I felt the look of the film hindered it in a sense. It was beautifully shot, but that made it look bigger than what it was. The climatic party scene was made to be an immense experience, more so than what was portrayed on screen, a smaller one. The film really felt like it received a budget not as big as the story needed it to be to make it as powerful as the themes and storylines are themselves. So in my opinion a different approach was necessary. Instead of 4 characters, 1 with a B-Story of another would’ve sufficed more sufficiently. I connected with Sam & Lionel the most, probably more with Lionel than anyone and everyone I went to see the film with said the same that he was the one we connect with the most. Sam was beautifully portrayed as more than just the angry black chick, a good representation of us all that we all are messy and not perfect. So I kept thinking a story of just these two and how the party takes shape with their lives with some supporting roles of the other players sprinkled in would support this story and strengthen it to the level of perfection that critics make it out to be (an “A” rating, almost close to an “A+”). But there’s a reason why the general public, on the other hand, scored this film a “D”.
The lingo of this world was intelligent at times with the facts of history and of the culture, which I loved and needed to see again to grasp completely. Yet with the multiple characters and plot points that needed to happen to support those characters and events taking shape to shape this story, I kind of felt lost with some of the relationships between characters and story points and even received a sense of “amateurism” with the construction of this world within Winchester. When Dean Fairbanks is disgusted with his son, I was observing instead of experiencing and crying in fear of the lost love between a father and son. I just kept thinking, especially at this part, that I wanted a much better woven and constructed world. The look of the film, the reduction of budget, to ease a simpler take on a bigger problem would’ve been that solution in my opinion. Which is a shame because writer/director Justin Simien spent almost a decade on the script.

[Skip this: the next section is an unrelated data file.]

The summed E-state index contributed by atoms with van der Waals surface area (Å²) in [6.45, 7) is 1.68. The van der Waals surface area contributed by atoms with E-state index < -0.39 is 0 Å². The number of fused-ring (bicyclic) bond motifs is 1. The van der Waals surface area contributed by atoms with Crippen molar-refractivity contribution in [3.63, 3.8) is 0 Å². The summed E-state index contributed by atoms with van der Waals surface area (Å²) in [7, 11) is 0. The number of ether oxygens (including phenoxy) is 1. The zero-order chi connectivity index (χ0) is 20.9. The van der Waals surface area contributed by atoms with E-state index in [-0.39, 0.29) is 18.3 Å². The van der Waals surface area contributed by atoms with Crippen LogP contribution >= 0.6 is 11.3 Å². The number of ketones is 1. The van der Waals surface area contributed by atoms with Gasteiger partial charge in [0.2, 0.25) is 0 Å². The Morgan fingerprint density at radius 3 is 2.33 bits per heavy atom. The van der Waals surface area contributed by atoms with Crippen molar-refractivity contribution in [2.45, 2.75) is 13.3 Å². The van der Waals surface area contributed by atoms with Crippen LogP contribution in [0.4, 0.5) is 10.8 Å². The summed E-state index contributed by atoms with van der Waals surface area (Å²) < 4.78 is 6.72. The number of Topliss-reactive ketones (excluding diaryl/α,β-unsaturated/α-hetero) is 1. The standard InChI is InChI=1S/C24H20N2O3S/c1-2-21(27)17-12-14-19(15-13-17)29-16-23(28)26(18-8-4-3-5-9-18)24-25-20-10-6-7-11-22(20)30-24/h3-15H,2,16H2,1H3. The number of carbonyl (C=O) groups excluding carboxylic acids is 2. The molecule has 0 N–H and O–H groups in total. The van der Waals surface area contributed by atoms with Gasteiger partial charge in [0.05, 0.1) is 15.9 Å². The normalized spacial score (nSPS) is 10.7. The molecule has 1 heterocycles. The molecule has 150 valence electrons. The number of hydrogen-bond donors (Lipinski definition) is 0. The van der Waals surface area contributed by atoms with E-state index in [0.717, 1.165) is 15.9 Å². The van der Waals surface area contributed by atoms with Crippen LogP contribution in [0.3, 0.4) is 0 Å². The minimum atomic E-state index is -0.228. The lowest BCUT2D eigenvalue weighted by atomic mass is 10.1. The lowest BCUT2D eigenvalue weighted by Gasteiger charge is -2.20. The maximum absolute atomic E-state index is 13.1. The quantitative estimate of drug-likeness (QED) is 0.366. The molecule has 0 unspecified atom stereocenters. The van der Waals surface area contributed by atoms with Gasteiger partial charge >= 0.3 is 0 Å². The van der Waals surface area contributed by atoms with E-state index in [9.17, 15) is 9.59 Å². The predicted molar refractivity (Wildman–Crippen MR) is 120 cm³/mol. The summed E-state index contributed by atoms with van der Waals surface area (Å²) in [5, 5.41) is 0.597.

With the way this story was beautifully filmed and BRILLIANTLY marketed, I kept expecting a faster paced, bigger scenes with crowds of actors, commercial-like film. Yet, an “artistic”, lower budget, grainy film look, with very few actors per scene is what was needed in my opinion, hence the amateur feeling.
Yet I’m glad the story is being told and making an impression on society. We need more stories that do this in our day and age. To ask the tough questions yet not proceed with such line up in a “preachy” manner.
Dear White People
Comedy, 100 Minutes, R
Written & Directed by: Justin Simien
Cast: Tyler James Williams, Tessa Thompson, Kyle Gallner, Teyonah Parris, Brandon P. Bell, Marque Richardson, & Dennis Haysbert